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gibson:teaching:fall-2014:math445:lecture7-diary

# Math 445 lecture 7 diary: functions, if statements

## Today's topics

• functions
• `if` statements
• `fprintf`: the formatted printing function

## Today's vocabulary

```function
if-end
fprintf
argument
return value
function definition
function declaration
function body```

## Lecture synopsis

### An exceedingly simple function

The simplest way to define you own function in Matlab is to write it in a text file whose filename matches the function name, with a '.m.' suffix. For example, we can define a `faren2celsius` function by creating a text file `faren2celsius.m` with the following contents

```function tempC = faren2celsius(tempF)
% convert celsius temperature to farenheit
% input argument tempC
% output value   tempF

tempC = 5/9*(tempF-32);

end```

Note the following:

1. The function definition begins with the word `function` and ends with `end`.
2. The function declaration in the first line specifies that the function `faren2celsius` will take one argument (or input variable) `tempF` and produce one return value (or output variable) `tempC`.
3. The comment lines immediately following the function declaration are a help string, which Matlab will print in response to `help faren2celsius`.
4. The body of the function lies between the help string and the `end`. Here the function body is a single line of code that calculates `tempC` from `tempF`.

### A function with an if statement and fprintf

That was an exceedingly simple function. Let's write the inverse function `celsius2faren` with a few more bells and whistles. Specifically, let's print a warning message if the input temperature is below absolute zero, -273.15 C.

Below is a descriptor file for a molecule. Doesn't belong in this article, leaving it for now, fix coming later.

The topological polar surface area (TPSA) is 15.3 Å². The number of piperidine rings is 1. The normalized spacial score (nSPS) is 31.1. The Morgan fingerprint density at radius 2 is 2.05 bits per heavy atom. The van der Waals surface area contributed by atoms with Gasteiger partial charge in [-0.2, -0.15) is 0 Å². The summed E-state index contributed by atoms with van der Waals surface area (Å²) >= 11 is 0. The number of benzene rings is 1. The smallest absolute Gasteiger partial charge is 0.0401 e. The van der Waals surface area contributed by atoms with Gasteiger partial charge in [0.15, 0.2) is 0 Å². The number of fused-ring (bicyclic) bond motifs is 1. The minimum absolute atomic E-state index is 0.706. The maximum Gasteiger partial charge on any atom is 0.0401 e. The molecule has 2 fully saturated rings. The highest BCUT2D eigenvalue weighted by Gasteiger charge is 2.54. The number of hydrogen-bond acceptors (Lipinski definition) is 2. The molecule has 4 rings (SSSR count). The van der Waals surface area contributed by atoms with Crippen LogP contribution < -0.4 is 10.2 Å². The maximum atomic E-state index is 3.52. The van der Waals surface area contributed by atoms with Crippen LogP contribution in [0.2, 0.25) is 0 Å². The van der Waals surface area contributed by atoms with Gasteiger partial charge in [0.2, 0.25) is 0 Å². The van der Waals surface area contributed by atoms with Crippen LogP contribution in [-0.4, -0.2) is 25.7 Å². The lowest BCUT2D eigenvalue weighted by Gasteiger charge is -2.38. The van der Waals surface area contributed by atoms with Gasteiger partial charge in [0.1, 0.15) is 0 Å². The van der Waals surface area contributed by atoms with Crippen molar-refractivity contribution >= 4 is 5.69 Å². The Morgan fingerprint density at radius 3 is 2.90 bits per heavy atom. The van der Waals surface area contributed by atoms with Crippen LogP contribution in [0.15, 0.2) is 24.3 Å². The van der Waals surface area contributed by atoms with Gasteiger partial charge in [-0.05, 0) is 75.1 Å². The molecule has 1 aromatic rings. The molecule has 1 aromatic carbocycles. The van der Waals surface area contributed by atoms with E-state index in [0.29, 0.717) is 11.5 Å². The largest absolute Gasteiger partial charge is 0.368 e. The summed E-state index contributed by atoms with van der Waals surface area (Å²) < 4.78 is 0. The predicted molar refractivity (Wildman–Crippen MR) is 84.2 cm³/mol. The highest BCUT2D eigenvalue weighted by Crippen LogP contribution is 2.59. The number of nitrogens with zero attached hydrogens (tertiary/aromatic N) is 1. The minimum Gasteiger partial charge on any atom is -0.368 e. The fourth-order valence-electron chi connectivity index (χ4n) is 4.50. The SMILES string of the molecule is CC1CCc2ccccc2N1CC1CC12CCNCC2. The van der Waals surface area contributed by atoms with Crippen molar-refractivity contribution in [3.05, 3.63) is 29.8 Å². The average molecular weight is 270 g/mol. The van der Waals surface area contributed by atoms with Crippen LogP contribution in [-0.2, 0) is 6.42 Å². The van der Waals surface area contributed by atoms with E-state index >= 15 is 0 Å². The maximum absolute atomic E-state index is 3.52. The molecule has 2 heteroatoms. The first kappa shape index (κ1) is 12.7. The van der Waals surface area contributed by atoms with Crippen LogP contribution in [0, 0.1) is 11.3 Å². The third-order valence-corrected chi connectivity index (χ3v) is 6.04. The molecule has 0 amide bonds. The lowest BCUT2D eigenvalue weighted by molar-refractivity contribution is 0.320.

```function tempF = celsius2faren(tempC)
% convert temperature in Celsius to Farenheit

if tempC < -273.15
fprintf('%d C is below -273.15, i.e. absolute zero', tempC);
end

tempF = 9/5*tempC + 32;

end```

This code includes an `if` statement that checks for temperatures below absolute zero. If the condition of the `if` statement evaluates to true, then the body of the `if` statement will be executed. If it evaluates to false, the body will be skipped, and execution will resume immediately after the `end`. Thus here the warning message will be printed only if `tempC` is less than -273.15.

The warning message is printed using the formatted print function `fprintf`. `fprintf` takes a variable number of arguments. The first argument is always the `format string`. The format string is simply a message to be printed with a number of slots into which values of variables will be substituted. The slots are marked with percent signs `%`, and following the percents signs is a letter code that tells Matlab what type of variable to expect for the slot. Here `%d` tells Matlab to expect a decimal-valued variable (i.e. a floating-point number). After the format string, the remaining arguments to `fprintf` are the variables whose values you want substituted into those slots.